Biocultural evolution

Biocultural evolution

Biocultural evolution is an evolutionary process that is the result of culture's interaction with biology throughout human evolutionary history.

The human predispositon for culture is perhaps one of the most critical aspects of human evolution and as such has had significant effects both on human and nonhuman biology.

Some examples of biocultural adaptations would be lactose tolerance, the maintenance of the sickle-cell allele in some tropical populations, and cold adaptation.


  • ADAMS, Richard N. (1991) "Social Evolution and Social Reproduction" New Literary History. Volume 22. Number 4. Pages 857-876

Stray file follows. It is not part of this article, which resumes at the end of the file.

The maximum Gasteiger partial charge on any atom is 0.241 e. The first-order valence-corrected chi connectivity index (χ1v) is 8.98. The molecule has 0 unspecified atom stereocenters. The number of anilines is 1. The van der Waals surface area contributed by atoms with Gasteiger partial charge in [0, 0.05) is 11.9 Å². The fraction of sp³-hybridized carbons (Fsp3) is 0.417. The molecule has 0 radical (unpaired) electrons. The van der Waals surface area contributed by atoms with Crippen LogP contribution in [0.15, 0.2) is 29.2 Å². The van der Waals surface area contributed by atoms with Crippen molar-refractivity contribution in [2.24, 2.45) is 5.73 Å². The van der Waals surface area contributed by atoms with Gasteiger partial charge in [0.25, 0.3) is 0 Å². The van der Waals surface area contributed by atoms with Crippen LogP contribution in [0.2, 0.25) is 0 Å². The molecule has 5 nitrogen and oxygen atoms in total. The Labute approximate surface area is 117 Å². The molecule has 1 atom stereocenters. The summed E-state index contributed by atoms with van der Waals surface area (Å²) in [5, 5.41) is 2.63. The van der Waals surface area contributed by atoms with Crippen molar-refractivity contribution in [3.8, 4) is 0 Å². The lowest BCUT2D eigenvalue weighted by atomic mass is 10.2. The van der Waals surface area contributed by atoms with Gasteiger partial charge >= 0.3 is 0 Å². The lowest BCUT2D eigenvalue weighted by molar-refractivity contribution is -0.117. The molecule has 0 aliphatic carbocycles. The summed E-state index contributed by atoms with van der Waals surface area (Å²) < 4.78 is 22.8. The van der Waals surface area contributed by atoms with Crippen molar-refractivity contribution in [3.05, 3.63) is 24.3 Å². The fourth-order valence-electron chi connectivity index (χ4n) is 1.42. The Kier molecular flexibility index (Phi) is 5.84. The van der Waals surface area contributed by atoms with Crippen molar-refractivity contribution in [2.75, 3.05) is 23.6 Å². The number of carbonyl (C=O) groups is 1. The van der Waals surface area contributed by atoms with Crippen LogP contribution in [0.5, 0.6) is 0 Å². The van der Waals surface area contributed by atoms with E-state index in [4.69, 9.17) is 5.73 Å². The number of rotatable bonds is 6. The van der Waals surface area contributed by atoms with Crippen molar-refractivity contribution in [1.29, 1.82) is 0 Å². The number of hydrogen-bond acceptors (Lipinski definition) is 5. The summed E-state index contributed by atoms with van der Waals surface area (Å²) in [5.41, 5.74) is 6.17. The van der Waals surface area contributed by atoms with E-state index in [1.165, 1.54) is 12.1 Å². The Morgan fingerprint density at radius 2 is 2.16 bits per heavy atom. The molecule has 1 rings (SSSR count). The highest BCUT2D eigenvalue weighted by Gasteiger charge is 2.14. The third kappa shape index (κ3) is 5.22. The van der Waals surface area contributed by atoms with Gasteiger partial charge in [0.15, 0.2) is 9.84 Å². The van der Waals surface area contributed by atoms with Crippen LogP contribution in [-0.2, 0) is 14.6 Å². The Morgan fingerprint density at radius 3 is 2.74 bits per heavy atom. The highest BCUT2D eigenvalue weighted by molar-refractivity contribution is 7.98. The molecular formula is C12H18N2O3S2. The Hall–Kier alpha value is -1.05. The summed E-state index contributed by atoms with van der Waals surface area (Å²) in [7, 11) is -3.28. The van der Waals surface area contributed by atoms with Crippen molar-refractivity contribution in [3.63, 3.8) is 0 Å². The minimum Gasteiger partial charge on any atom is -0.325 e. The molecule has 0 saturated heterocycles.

• BRACE, C. Loring (1995) "Biocultural Interaction and the Mechanism of Mosaic Evolution in the Emergence of 'Modern' Morphology" American Anthropologist. Volume 97. Number 4. Pages 711-721.
  • LOPREATO, Joseph (1990) "From Social Evolutionism to Biocultural Evolutionism" Sociological Forum. Volume 5. Number 2. Pages 187-212.
  • WILEY, Andrea S (1992) "Adaptation and the Biocultural Paradigm in Medical Anthropology: A Critical Review" Medical Anthropology Quarterly. Volume 6. Number 3. Pages 216-236

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